The United States House of Representatives voted on the night of February 4 to strip freshman Representative Marjorie Taylor Greene (R-GA) from the two committee’s that she’s assigned to. The vote was 230-199, with eleven Republicans joining the entire Democratic caucus, barring two absent members. The vote removed Rep. Greene from the Education and Labor Committee as well as the Budget Committee. This comes after numerous past comments, tweets, and ads from Rep. Greene came to light, many of which Democrats say were threatening and bigoted.
The Blatant Violence
The list of examples of these comments goes on. Democrats hammered Greene for inciting political violence. One big example they used were Facebook posts from 2018. In one instance, Greene liked a comment that said the quickest way to remove Nancy Pelosi from the Speakership would be “a bullet to the head”.
While running for Congress in 2020, Greene put out a media ad on Facebook that also came under heavy scrutiny. In it, Greene is holding an AR-15 assault rifle that’s pointed towards pictures of Representatives Illhan Omar (D-MN), Alexandria Ocasio-Cortez (D-NY), and Rashida Tlaib (D-MI). The photo’s caption is “Squad’s Worst Nightmare.”
The Delusional Theories
Greene also came under fire for her past support of conspiracy theories involving 9/11, as well as multiple school shootings. In 2018 when interviewed at a conservative rally, Greene said “We had witnessed 9/11, the terrorist attack in New York and the plane that crashed in Pennsylvania and the so-called plane that crashed into the Pentagon,” she said at the time. “It’s odd there’s never any evidence shown for a plane in the Pentagon, but anyways, I won’t — I’m not going to dive into the 9/11 conspiracy.”
The Congresswoman has also made past comments questioning the validity of the Sandy Hook Elementary Shooting, where 26 people died including 20 children. Greene also said that the Stoneman Douglas High School Shooting, where 17 people died including 14 teenagers, was faked. Greene has called them “false flag” operations, an act that’s committed with the intent of redirecting blame onto something else. In this case Greene said these shootings were hoaxes meant for the purpose of taking guns away.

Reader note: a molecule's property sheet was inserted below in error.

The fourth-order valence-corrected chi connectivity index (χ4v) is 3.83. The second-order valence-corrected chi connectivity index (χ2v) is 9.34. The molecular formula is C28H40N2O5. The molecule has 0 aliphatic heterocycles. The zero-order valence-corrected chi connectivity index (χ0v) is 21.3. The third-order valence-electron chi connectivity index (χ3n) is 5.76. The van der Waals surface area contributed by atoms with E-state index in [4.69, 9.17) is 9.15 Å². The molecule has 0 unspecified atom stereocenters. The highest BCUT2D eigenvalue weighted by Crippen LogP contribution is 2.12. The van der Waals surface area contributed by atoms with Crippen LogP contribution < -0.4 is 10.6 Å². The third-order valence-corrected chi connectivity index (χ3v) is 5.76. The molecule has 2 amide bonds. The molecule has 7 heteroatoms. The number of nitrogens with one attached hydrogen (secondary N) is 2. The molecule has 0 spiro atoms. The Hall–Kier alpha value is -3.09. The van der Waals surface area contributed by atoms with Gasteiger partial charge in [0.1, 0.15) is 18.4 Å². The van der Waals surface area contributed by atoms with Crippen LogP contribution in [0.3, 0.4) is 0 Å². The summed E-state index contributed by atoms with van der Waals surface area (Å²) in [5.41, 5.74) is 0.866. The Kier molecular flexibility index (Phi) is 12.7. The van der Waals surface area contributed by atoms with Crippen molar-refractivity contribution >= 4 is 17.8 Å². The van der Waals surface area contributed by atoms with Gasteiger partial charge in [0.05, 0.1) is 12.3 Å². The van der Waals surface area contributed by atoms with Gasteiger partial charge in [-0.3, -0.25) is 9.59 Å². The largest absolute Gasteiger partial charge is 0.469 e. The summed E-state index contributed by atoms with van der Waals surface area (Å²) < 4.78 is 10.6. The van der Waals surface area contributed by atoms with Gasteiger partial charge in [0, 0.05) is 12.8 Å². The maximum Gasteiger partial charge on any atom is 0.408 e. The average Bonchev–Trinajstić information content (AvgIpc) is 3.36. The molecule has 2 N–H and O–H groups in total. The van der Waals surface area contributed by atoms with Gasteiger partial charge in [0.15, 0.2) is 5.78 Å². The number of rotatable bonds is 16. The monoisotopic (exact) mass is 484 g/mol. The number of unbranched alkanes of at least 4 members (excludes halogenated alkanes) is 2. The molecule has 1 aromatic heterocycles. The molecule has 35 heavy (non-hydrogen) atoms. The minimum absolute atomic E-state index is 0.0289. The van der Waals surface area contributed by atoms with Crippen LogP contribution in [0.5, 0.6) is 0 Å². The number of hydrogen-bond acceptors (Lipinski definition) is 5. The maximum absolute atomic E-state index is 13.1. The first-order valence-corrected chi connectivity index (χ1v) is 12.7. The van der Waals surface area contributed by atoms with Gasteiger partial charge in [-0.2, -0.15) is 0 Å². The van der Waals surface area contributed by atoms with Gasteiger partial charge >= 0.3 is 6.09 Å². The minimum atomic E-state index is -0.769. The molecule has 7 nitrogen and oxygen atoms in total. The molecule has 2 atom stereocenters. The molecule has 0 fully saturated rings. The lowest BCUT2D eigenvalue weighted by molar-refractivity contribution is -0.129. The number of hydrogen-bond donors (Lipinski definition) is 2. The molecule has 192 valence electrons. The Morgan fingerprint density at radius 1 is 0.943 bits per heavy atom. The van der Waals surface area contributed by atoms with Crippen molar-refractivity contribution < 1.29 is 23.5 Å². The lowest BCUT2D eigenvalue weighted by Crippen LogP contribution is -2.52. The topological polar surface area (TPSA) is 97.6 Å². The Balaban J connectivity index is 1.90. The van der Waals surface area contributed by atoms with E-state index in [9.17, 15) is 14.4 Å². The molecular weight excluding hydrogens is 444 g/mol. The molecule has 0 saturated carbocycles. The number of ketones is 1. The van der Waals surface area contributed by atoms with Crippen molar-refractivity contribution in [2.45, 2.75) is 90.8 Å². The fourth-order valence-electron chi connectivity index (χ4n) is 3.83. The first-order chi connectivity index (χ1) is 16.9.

The Xenophobia and Bigotry
Greene was also condemned for her many past anti-semitic, islamaphobic, and racist remarks. Before running for congress, Greene put out several videos explaining her views on the aforementioned subjects. In one video Greene starts off by saying that there’s an Islamic invasion into the government after several Muslims got elected into office in the 2018 midterms. Later in that video she says that Muslims should stay in their own countries, and leave America alone.
In a seperate video, Greene says that gangs, dealing drugs, and lack of education are the reason that young Black and Hispanic men struggle at reaching success, and that it’s not a white person thing. She goes on to deny that systematic racism is an issue when it comes to working and says the blame lies entirely on a person’s own choices.
The Congresswoman has also made a number of alarming comments when it comes to the Jewish people. She’s said that George Soros, a wealthy Democratic donor, turned his own people over to the Nazi’s during the Holocaust. Greene has voiced support in the past for numerous Q-Anon conspiracies, most of which include anti-semitic undertones. One prominent conspiracy says that Jews rule the world, and use blood libel to stay in power. Blood libel is an ancient accusation that says Jewish people use the blood of Christian children for rituals. In a past Facebook post, Greene accused another wealthy Jewish family of using a space laser to spark the 2018 wildfires in California.
An Alarming Change of Heart
When the racist and anti-semitic comments came to light in June of 2020, GOP leadership was quick to condemn Greene who at the time was campaigning for her seat. Kevin McCarthy (R-CA), the Republican leader in the House called the comments appalling. Steve Scalise (R-LA), the Republican Whip in the House, endorsed Greene’s then primary challenger and called the comments disgusting. Liz Cheney (R-WY), the Republican Conference Chairwoman, called the comments bigoted, but that was then.
Now that Greene is a Congresswoman, it seems as though they’ve had a change of heart, all voting to keep Greene on her committees. McCarthy went so far as to stand on the House floor and say that the majority was abusing their power. Several Republicans went so far to call it a power grab by Democrats.
This defense of Congresswoman Greene by all but five percent of her party begs the question: where does today’s Republican party stand? Do they stand with the majority of Americans who don’t believe in bigotry and conspiracies, or do they stand with a woman who exudes these xenophobic values? House Republicans put their decision on the record Thursday night, they stand with the latter.
Hi! My name is Jacob Smith and I am a staff writer for The Mycenaean. I am also a political activist and volunteer.